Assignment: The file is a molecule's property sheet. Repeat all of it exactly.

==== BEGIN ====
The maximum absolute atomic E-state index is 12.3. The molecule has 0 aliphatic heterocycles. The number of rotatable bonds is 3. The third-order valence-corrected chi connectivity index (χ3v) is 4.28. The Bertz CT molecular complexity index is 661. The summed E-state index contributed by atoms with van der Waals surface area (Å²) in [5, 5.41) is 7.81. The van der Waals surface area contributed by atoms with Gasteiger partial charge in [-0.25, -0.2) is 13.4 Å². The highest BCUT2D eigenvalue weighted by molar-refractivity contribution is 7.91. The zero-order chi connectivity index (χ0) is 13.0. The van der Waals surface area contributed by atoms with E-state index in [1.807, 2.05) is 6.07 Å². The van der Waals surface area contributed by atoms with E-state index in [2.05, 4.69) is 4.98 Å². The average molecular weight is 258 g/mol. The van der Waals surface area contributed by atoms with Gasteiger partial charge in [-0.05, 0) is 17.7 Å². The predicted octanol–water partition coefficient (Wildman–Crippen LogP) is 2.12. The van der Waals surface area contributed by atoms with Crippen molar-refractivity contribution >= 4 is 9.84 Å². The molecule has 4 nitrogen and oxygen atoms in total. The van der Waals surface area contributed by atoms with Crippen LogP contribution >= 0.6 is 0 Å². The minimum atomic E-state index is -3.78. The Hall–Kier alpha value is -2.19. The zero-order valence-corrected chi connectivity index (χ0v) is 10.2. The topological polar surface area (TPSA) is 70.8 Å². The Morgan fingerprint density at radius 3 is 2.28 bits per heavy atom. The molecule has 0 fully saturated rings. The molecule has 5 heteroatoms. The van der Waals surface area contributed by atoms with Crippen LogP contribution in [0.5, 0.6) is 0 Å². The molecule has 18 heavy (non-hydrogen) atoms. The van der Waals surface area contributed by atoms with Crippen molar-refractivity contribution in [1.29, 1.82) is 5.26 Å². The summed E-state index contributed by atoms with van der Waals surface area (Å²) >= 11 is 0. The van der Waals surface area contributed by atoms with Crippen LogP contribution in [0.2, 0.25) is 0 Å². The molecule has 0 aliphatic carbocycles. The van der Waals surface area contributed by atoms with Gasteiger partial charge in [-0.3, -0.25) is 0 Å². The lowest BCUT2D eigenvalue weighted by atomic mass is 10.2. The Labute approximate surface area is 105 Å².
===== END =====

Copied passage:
The maximum absolute atomic E-state index is 12.3. The molecule has 0 aliphatic heterocycles. The number of rotatable bonds is 3. The third-order valence-corrected chi connectivity index (χ3v) is 4.28. The Bertz CT molecular complexity index is 661. The summed E-state index contributed by atoms with van der Waals surface area (Å²) in [5, 5.41) is 7.81. The van der Waals surface area contributed by atoms with Gasteiger partial charge in [-0.25, -0.2) is 13.4 Å². The highest BCUT2D eigenvalue weighted by molar-refractivity contribution is 7.91. The zero-order chi connectivity index (χ0) is 13.0. The van der Waals surface area contributed by atoms with E-state index in [1.807, 2.05) is 6.07 Å². The van der Waals surface area contributed by atoms with E-state index in [2.05, 4.69) is 4.98 Å². The average molecular weight is 258 g/mol. The van der Waals surface area contributed by atoms with Gasteiger partial charge in [-0.05, 0) is 17.7 Å². The predicted octanol–water partition coefficient (Wildman–Crippen LogP) is 2.12. The van der Waals surface area contributed by atoms with Crippen molar-refractivity contribution >= 4 is 9.84 Å². The molecule has 4 nitrogen and oxygen atoms in total. The van der Waals surface area contributed by atoms with Crippen LogP contribution >= 0.6 is 0 Å². The minimum atomic E-state index is -3.78. The Hall–Kier alpha value is -2.19. The zero-order valence-corrected chi connectivity index (χ0v) is 10.2. The topological polar surface area (TPSA) is 70.8 Å². The Morgan fingerprint density at radius 3 is 2.28 bits per heavy atom. The molecule has 0 fully saturated rings. The molecule has 5 heteroatoms. The van der Waals surface area contributed by atoms with Crippen LogP contribution in [0.5, 0.6) is 0 Å². The molecule has 18 heavy (non-hydrogen) atoms. The van der Waals surface area contributed by atoms with Crippen molar-refractivity contribution in [1.29, 1.82) is 5.26 Å². The summed E-state index contributed by atoms with van der Waals surface area (Å²) >= 11 is 0. The van der Waals surface area contributed by atoms with Crippen LogP contribution in [0.2, 0.25) is 0 Å². The molecule has 0 aliphatic carbocycles. The van der Waals surface area contributed by atoms with Gasteiger partial charge in [-0.3, -0.25) is 0 Å². The lowest BCUT2D eigenvalue weighted by atomic mass is 10.2. The Labute approximate surface area is 105 Å².